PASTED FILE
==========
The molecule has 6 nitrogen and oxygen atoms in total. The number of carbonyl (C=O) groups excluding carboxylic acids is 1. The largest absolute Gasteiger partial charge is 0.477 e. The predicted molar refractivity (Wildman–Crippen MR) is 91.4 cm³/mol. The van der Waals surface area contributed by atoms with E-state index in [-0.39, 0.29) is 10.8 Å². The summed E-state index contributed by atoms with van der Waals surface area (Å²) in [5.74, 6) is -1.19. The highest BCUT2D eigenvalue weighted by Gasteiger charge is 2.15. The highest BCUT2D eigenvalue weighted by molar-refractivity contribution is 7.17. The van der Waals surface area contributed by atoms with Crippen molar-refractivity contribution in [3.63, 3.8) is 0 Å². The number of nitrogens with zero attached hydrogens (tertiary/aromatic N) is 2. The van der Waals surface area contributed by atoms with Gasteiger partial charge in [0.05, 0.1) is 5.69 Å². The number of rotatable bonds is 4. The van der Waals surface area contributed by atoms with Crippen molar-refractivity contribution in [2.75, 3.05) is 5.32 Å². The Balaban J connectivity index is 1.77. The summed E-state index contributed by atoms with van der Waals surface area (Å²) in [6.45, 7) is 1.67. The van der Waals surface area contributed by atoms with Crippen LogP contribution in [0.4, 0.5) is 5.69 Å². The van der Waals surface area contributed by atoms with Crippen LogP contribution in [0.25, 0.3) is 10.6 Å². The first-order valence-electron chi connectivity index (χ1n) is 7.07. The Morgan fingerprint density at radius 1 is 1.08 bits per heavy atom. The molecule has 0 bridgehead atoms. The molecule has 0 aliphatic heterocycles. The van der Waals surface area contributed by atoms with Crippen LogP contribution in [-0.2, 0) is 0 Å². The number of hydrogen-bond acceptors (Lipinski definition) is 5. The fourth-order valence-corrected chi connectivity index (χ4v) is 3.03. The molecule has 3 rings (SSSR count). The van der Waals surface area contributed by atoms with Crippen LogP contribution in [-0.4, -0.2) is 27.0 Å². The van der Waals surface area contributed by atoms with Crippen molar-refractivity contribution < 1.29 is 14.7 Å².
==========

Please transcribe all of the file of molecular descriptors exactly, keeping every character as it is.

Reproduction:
The molecule has 6 nitrogen and oxygen atoms in total. The number of carbonyl (C=O) groups excluding carboxylic acids is 1. The largest absolute Gasteiger partial charge is 0.477 e. The predicted molar refractivity (Wildman–Crippen MR) is 91.4 cm³/mol. The van der Waals surface area contributed by atoms with E-state index in [-0.39, 0.29) is 10.8 Å². The summed E-state index contributed by atoms with van der Waals surface area (Å²) in [5.74, 6) is -1.19. The highest BCUT2D eigenvalue weighted by Gasteiger charge is 2.15. The highest BCUT2D eigenvalue weighted by molar-refractivity contribution is 7.17. The van der Waals surface area contributed by atoms with Crippen molar-refractivity contribution in [3.63, 3.8) is 0 Å². The number of nitrogens with zero attached hydrogens (tertiary/aromatic N) is 2. The van der Waals surface area contributed by atoms with Gasteiger partial charge in [0.05, 0.1) is 5.69 Å². The number of rotatable bonds is 4. The van der Waals surface area contributed by atoms with Crippen molar-refractivity contribution in [2.75, 3.05) is 5.32 Å². The Balaban J connectivity index is 1.77. The summed E-state index contributed by atoms with van der Waals surface area (Å²) in [6.45, 7) is 1.67. The van der Waals surface area contributed by atoms with Crippen LogP contribution in [0.4, 0.5) is 5.69 Å². The van der Waals surface area contributed by atoms with Crippen LogP contribution in [0.25, 0.3) is 10.6 Å². The first-order valence-electron chi connectivity index (χ1n) is 7.07. The Morgan fingerprint density at radius 1 is 1.08 bits per heavy atom. The molecule has 0 bridgehead atoms. The molecule has 0 aliphatic heterocycles. The van der Waals surface area contributed by atoms with Crippen LogP contribution in [-0.2, 0) is 0 Å². The number of hydrogen-bond acceptors (Lipinski definition) is 5. The fourth-order valence-corrected chi connectivity index (χ4v) is 3.03. The molecule has 3 rings (SSSR count). The van der Waals surface area contributed by atoms with Crippen LogP contribution in [-0.4, -0.2) is 27.0 Å². The van der Waals surface area contributed by atoms with Crippen molar-refractivity contribution < 1.29 is 14.7 Å².